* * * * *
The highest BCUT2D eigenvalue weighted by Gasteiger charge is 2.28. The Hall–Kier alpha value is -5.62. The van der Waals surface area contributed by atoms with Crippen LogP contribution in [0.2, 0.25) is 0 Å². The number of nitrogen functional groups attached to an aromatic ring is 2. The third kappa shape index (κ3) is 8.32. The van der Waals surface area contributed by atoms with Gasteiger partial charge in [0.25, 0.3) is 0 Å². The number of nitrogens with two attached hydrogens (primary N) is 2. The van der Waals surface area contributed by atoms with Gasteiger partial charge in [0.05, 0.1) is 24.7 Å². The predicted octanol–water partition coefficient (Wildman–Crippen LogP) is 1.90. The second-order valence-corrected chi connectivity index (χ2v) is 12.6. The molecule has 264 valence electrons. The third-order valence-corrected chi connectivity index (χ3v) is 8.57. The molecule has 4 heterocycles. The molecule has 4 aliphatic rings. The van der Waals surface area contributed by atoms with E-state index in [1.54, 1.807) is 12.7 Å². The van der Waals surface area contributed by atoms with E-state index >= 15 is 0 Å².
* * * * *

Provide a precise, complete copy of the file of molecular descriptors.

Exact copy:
The highest BCUT2D eigenvalue weighted by Gasteiger charge is 2.28. The Hall–Kier alpha value is -5.62. The van der Waals surface area contributed by atoms with Crippen LogP contribution in [0.2, 0.25) is 0 Å². The number of nitrogen functional groups attached to an aromatic ring is 2. The third kappa shape index (κ3) is 8.32. The van der Waals surface area contributed by atoms with Gasteiger partial charge in [0.25, 0.3) is 0 Å². The number of nitrogens with two attached hydrogens (primary N) is 2. The van der Waals surface area contributed by atoms with Gasteiger partial charge in [0.05, 0.1) is 24.7 Å². The predicted octanol–water partition coefficient (Wildman–Crippen LogP) is 1.90. The second-order valence-corrected chi connectivity index (χ2v) is 12.6. The molecule has 264 valence electrons. The third-order valence-corrected chi connectivity index (χ3v) is 8.57. The molecule has 4 heterocycles. The molecule has 4 aliphatic rings. The van der Waals surface area contributed by atoms with E-state index in [1.54, 1.807) is 12.7 Å². The van der Waals surface area contributed by atoms with E-state index >= 15 is 0 Å².